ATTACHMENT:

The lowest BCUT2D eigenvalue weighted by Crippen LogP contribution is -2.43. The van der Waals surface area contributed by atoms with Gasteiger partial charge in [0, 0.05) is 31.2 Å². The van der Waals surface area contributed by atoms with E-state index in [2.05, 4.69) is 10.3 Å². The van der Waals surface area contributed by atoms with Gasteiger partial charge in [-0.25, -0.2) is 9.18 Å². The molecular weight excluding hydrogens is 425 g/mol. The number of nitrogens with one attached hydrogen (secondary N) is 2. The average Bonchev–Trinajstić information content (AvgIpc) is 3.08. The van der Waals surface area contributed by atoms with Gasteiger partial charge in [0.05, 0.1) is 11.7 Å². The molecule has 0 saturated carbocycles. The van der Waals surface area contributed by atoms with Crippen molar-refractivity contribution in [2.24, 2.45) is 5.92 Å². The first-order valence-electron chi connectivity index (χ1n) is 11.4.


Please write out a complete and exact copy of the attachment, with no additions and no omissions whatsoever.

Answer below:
The lowest BCUT2D eigenvalue weighted by Crippen LogP contribution is -2.43. The van der Waals surface area contributed by atoms with Gasteiger partial charge in [0, 0.05) is 31.2 Å². The van der Waals surface area contributed by atoms with E-state index in [2.05, 4.69) is 10.3 Å². The van der Waals surface area contributed by atoms with Gasteiger partial charge in [-0.25, -0.2) is 9.18 Å². The molecular weight excluding hydrogens is 425 g/mol. The number of nitrogens with one attached hydrogen (secondary N) is 2. The average Bonchev–Trinajstić information content (AvgIpc) is 3.08. The van der Waals surface area contributed by atoms with Gasteiger partial charge in [0.05, 0.1) is 11.7 Å². The molecule has 0 saturated carbocycles. The van der Waals surface area contributed by atoms with Crippen molar-refractivity contribution in [2.24, 2.45) is 5.92 Å². The first-order valence-electron chi connectivity index (χ1n) is 11.4.